Based upon Osamu Tezuka's Astro Boy, Pluto reinterprets the story "The Greatest Robot on Earth," expanding it into a futuristic murder-mystery. The action centers around Gesicht, a humanoid detective robot in a future world where robots live alongside humans and some are even national heroes. At the beginning of volume one, we learn that the Swiss mountain guide, forest protector, and war veteran robot, Mont Blanc, has been completely destroyed while battling a forest fire. The next day a robot rights defender is found dead in his apartment, and his body has been set up so that he appears to have huge horns on his head. Confusingly, only another robot could have killed the extremely powerful Mont Blanc, but a robot could not have killed the human (because of the first law). Gesicht is assigned to the case by Interpol and he tries to make sense of the strangely connected murders. A pattern emerges as more robot deaths occur: someone is killing the seven greatest robots in the world, of which Gesicht is one.
Pluto is award winning for a reason: it's an excellent comic series even without it's connection to Astro Boy (also awesome!). Naoki Urasawa's art is complex but not confusing. It's also much more realistic than most Japanese comics, making it a perfect introduction to manga. I love his style - the big noses especially (no idea why, I guess because so often people in comics are too perfectly proportioned). I loved this entire series, and I'm sad that it's ended, but very happy that it introduced me to Urasawa.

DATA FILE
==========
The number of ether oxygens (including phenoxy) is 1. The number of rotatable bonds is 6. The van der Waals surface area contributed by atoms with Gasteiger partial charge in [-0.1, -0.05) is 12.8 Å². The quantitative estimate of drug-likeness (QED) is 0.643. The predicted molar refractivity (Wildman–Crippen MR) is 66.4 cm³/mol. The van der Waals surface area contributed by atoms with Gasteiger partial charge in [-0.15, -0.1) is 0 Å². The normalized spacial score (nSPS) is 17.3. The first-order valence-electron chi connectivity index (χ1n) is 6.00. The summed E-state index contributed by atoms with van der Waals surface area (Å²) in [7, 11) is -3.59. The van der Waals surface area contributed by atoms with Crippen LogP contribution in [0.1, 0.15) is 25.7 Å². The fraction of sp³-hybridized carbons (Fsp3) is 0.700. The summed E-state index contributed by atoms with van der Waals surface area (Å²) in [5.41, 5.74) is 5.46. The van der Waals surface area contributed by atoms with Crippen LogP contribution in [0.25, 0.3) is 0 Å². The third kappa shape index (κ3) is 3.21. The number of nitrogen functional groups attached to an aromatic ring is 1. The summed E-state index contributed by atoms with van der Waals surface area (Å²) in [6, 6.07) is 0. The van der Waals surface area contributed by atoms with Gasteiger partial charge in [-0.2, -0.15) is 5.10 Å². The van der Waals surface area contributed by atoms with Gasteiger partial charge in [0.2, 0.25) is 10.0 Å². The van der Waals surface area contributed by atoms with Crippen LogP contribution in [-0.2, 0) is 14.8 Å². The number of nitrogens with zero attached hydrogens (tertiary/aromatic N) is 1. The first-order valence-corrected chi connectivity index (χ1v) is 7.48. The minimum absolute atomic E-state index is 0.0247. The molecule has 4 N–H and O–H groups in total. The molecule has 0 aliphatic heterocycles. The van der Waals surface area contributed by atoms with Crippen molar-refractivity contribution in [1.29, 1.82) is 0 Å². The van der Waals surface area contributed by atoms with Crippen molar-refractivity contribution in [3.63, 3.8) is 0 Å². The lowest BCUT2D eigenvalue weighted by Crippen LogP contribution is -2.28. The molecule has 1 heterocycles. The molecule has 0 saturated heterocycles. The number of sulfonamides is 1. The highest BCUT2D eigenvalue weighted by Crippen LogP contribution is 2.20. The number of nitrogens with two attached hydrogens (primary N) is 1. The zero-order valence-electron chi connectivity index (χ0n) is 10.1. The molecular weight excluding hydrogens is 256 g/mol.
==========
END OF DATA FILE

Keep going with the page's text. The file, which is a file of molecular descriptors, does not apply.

Most Recent Customer Reviews
Beautiful and a classic, but..treads the same ground about the nature of relationships and being angsty that artsy stuff likes. If that's your thing its probobly great. Read morePublished 6 months ago by Nolrai
Urasawa is a dang genius. For reals. Your gf is 100% NOT gonna listen if you tell her how intricate or amazing this story is, doesn't matter, though cause it's crazy good even if... Read morePublished 9 months ago by Benjamin L
Urasawa takes a well tread story and brings it to life with this version. Characters you've seen endlessly in other media take on a more human visage here and you're not exactly... Read morePublished 9 months ago by Vince Averello
WHAT IS IT ABOUT?
“Pluto: Urasawa x Tezuka, Volume 001” by Naoki Urasawa and Takashi Nagasaki is the first book in an eight-book science fiction manga series Pluto. Read more
In Pluto, Naoki Urasawa lays all the groundwork for a thought provoking murder mystery that explores themes of personal identity and human nature. Read morePublished 12 months ago by Suyo
From my Goodreads:
When you hear Naoki Urasawa, you'll probably think of 20th Century Boys or Monster, 2 of his masterpieces that have earned him a title close to that... Read more
Great Book. Great Quality of print. Definitely going to buy the rest of the volume, but I may try to find them used.Published 21 months ago by Eddie A.
If you are a fan of 20th century boy then this manga is for you. It is quite well written and the plot is very good.Published 21 months ago by vincent
So far I have only read the first two volumes but the volumes I have read were amazing, the art is awesome and the story is great. Higly recommend it and plan on getting the rest. Read morePublished on July 31, 2013 by xavier bojorquez